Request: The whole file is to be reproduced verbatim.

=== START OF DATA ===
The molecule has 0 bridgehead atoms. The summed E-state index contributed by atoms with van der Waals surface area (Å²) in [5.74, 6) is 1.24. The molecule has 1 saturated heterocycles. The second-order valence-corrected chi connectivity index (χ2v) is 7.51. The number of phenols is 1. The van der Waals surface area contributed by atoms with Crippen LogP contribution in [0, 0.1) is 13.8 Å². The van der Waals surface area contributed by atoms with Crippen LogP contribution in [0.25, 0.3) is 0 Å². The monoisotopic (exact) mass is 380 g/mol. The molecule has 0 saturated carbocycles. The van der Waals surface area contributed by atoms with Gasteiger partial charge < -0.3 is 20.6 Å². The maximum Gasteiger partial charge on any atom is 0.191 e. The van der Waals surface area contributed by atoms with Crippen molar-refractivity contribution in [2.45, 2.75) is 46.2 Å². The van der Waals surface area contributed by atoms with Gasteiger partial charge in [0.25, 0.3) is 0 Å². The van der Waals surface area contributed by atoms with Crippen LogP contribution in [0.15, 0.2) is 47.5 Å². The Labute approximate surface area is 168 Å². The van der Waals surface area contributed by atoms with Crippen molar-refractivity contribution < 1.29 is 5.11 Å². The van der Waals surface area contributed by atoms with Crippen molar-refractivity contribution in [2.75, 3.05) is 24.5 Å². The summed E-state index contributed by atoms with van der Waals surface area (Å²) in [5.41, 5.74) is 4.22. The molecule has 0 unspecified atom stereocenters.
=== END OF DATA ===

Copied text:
The molecule has 0 bridgehead atoms. The summed E-state index contributed by atoms with van der Waals surface area (Å²) in [5.74, 6) is 1.24. The molecule has 1 saturated heterocycles. The second-order valence-corrected chi connectivity index (χ2v) is 7.51. The number of phenols is 1. The van der Waals surface area contributed by atoms with Crippen LogP contribution in [0, 0.1) is 13.8 Å². The van der Waals surface area contributed by atoms with Crippen LogP contribution in [0.25, 0.3) is 0 Å². The monoisotopic (exact) mass is 380 g/mol. The molecule has 0 saturated carbocycles. The van der Waals surface area contributed by atoms with Gasteiger partial charge < -0.3 is 20.6 Å². The maximum Gasteiger partial charge on any atom is 0.191 e. The van der Waals surface area contributed by atoms with Crippen molar-refractivity contribution in [2.45, 2.75) is 46.2 Å². The van der Waals surface area contributed by atoms with Gasteiger partial charge in [0.25, 0.3) is 0 Å². The van der Waals surface area contributed by atoms with Crippen LogP contribution in [0.15, 0.2) is 47.5 Å². The Labute approximate surface area is 168 Å². The van der Waals surface area contributed by atoms with Crippen molar-refractivity contribution < 1.29 is 5.11 Å². The van der Waals surface area contributed by atoms with Crippen molar-refractivity contribution in [2.75, 3.05) is 24.5 Å². The summed E-state index contributed by atoms with van der Waals surface area (Å²) in [5.41, 5.74) is 4.22. The molecule has 0 unspecified atom stereocenters.